You’ve probably heard that Alabama Supreme Court Chief Justice Roy Moore says that even though federal courts have ruled against the state’s marriage ban, he doesn’t have to obey their ruling. Is he correct? Well, not exactly. In fact, not at all.
Moore sounds awfully confident about his assertion that he can pick and choose which rulings to follow. But just think about what he’s saying for a moment — if state officials could just say “eh, I don’t like that ruling, I don’t think I’ll follow it,” then there wouldn’t be much point in having a federal court system, would there? The Constitution is clear: federal rulings are the law of the land, whether they come from the Supreme Court or one of their courts below the Supreme Court.
The best claim that Moore can make is that only the Supreme Court can boss him around, and that federal District Courts and Appeals Courts have no authority. This is equivalent to being given an assignment by your boss at work, and then saying “well I’m not going to do that unless the CEO tells me to.” You’d get fired, which if we’re lucky will be exactly what happens to Moore. Again. (He’s already been fired once for doing this, but voters reinstated him.)
It can’t be pointed out enough that this is exactly what segregationists tried to do in the 1950s. When federal courts ordered southern states to stop sorting children by race, a lot of state officials just said “no” and tried to claim that they could “nullify” federal rulings if they wanted to. Well, guess what — they can’t. Sorry, bigots. It didn’t work in the ‘50s, and it’s not going to work today.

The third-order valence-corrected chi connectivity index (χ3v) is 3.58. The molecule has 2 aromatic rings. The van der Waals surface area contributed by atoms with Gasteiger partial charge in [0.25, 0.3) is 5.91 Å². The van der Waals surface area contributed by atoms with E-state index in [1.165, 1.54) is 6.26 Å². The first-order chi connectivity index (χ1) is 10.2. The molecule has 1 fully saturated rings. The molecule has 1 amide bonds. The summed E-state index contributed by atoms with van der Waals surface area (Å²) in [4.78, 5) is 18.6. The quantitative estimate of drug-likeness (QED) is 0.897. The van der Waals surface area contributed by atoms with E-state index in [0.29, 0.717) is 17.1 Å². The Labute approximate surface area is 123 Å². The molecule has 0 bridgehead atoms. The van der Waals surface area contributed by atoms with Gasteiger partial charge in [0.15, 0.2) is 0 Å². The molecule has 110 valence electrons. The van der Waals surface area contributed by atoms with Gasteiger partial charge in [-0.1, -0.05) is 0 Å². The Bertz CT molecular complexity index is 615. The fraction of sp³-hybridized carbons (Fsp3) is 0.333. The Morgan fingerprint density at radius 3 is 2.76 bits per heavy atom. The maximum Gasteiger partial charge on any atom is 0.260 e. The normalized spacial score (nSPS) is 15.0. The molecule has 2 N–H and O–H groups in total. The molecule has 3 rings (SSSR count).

But you know what might work? Sally Kern’s loathsome new law that would protect ex-gay predators. Instead of trying to fight marriage equality in court, she’s instead proposed a bill that would prevent the state from shutting down abusive ex-gay torture camps. We all know that “ex-gay” is not a real thing — it’s condemned by every real medical organization in the country, it causes significant harm, and a lot of the guys running “ex-gay” practices have been accused of (and sometimes convicted of) sexual assault. Kern’s bill would perpetuate that cycle of abuse, and unlike Moore’s imaginary legal theories, her bill might actually be able to pass constitutional muster.